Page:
However, it can be even easier than that. Many steam mops can be used to clean carpets simply using tap water, and a number of well-known brands can be bought for less than £50 – and of course, they can be used to deep clean all around the home with the power of steam.

If you don’t have a steam mop, and want to use natural products to clean your carpets, then there are some great alternatives to chemicals. 

Vinegar can be used once again here – you’ll need two parts water to one part vinegar, and then add one teaspoon of salt, and 10 drops of clear essential oil for every 250ml of water you use. Then, add it all to a spray bottle and shake well. Spray across the carpet, then allow it to dry before vacuuming well. 

If you don’t want to get your carpets wet, then you can use baking soda (in powder form), and optionally, you can add essential oils to your baking soda. Simply shake liberally across your carpets, leave it for a while – maybe overnight if your carpets are really in need of freshening up – and then vacuum well to collect the baking soda.  

Vacuuming your door mat on both sides is the best way to make sure it is as clean as possible – as you’re hoovering the underside, trapped dirt will be shaken loose, and you’ll be able to pick that dirt up easier. 


Tips For Cleaning Outside 

After you’ve cleaned the inside of your house, and temperatures start to rise in the spring, it is time to clean outdoors too! 


You might have a local window cleaner that does the job nicely – but they generally don’t clean the insides of your windows! If you’re going to be cleaning your windows yourself, then it can be tempting to reach for a commercial glass cleaner, but they’re not always the best solution, and can be expensive – especially in comparison with our trusty white vinegar. 

If your windows are particularly dirty, then it is a good idea to give them a wash with hot soapy water before you do anything else. This won’t leave a streak-free finish, but it will ensure that any dirt from the road, bugs, and spiders are cleared away, and you can clean your window ledges at the same time. Depending on how dirty they are, you might need to change the water between windows.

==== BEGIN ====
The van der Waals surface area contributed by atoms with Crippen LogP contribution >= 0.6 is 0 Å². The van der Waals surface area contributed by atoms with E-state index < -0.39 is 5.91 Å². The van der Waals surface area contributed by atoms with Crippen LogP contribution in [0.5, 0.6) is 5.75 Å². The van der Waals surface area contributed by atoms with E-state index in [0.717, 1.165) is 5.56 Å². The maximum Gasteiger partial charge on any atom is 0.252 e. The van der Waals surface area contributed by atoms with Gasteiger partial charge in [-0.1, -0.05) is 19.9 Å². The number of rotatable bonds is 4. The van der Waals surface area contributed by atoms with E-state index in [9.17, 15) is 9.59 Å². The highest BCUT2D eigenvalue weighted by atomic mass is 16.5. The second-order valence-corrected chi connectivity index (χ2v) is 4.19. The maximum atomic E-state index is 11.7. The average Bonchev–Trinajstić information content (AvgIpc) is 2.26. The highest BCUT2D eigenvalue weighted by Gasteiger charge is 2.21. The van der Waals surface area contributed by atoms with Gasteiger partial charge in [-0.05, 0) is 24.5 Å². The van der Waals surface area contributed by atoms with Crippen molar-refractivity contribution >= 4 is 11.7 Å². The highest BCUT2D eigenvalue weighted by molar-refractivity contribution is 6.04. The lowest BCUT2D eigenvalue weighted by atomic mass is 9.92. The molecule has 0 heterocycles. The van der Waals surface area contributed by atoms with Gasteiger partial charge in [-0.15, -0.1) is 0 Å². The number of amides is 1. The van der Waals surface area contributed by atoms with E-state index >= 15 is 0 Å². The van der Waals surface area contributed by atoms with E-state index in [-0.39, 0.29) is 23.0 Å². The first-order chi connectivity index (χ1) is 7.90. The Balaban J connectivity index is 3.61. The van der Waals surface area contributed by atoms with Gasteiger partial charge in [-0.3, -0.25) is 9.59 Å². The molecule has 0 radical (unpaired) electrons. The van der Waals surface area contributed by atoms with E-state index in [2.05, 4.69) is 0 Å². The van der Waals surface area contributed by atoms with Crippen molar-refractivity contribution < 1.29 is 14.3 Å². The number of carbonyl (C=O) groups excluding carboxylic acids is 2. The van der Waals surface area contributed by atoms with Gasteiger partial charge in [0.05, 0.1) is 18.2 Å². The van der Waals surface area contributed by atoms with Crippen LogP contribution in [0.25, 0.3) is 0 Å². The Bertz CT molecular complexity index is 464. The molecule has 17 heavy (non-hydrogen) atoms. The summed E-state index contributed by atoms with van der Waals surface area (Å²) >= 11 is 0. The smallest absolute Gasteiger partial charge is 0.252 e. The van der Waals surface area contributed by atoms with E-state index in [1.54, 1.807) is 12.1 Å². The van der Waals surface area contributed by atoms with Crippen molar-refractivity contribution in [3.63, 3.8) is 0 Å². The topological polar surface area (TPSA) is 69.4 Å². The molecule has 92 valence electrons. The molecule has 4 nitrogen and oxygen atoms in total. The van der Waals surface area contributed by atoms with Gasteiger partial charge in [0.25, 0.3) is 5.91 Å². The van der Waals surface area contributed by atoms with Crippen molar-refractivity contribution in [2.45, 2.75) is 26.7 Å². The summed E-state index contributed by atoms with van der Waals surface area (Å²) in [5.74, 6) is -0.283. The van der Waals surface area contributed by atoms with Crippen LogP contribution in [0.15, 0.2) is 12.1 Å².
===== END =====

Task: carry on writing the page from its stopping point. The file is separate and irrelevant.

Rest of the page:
Then, fill a spray bottle containing a mix of one part white vinegar to 10 parts warm water, and spray liberally on the glass. Wipe the glass down using a cloth, then quickly use a second clean cloth to buff the streaks away. 


Your patio, and any paths you have around the garden can collect dirt over time, especially during the autumn and winter. Grime from mud and decaying leaves can become slippery, and generally doesn’t look as great as it could – so a good clean of paving is sometimes required. 

Hot soapy water and a scrubbing brush, and a bit of effort can be all you need to get your paving up to standard, but if you need a bit more of a kick then you can reach for your white vinegar. Depending on how big the area is, you’ll need to mix more solution – but it is as simple as one part vinegar to two parts water. Dip your brush in the solution, and spread the solution liberally, then scrub! Once you’ve got your paving looking great, then rinse it away and let it dry.  

Patio Furniture

When it is finally warm enough to sit outdoors, we often retrieve our patio furniture from the shed, only to find it covered in spider webs, dust, and grime. Like your patio, you can use a sponge and a bucket of hot soapy water, which in many cases is all that is required, or you can use your natural multipurpose cleaner and wipe clean carefully.

Final thoughts

While there are many of us that won’t be parted with our trusted cleaning products to keep our homes super clean, more and more of us are reaching for natural, environmentally friendly, and cost effective alternatives. As you’ve seen in this post, in most cases, that means white vinegar, baking soda, and maybe some essential oils, as well as some great cleaning supplies like buckets, mops and cloths.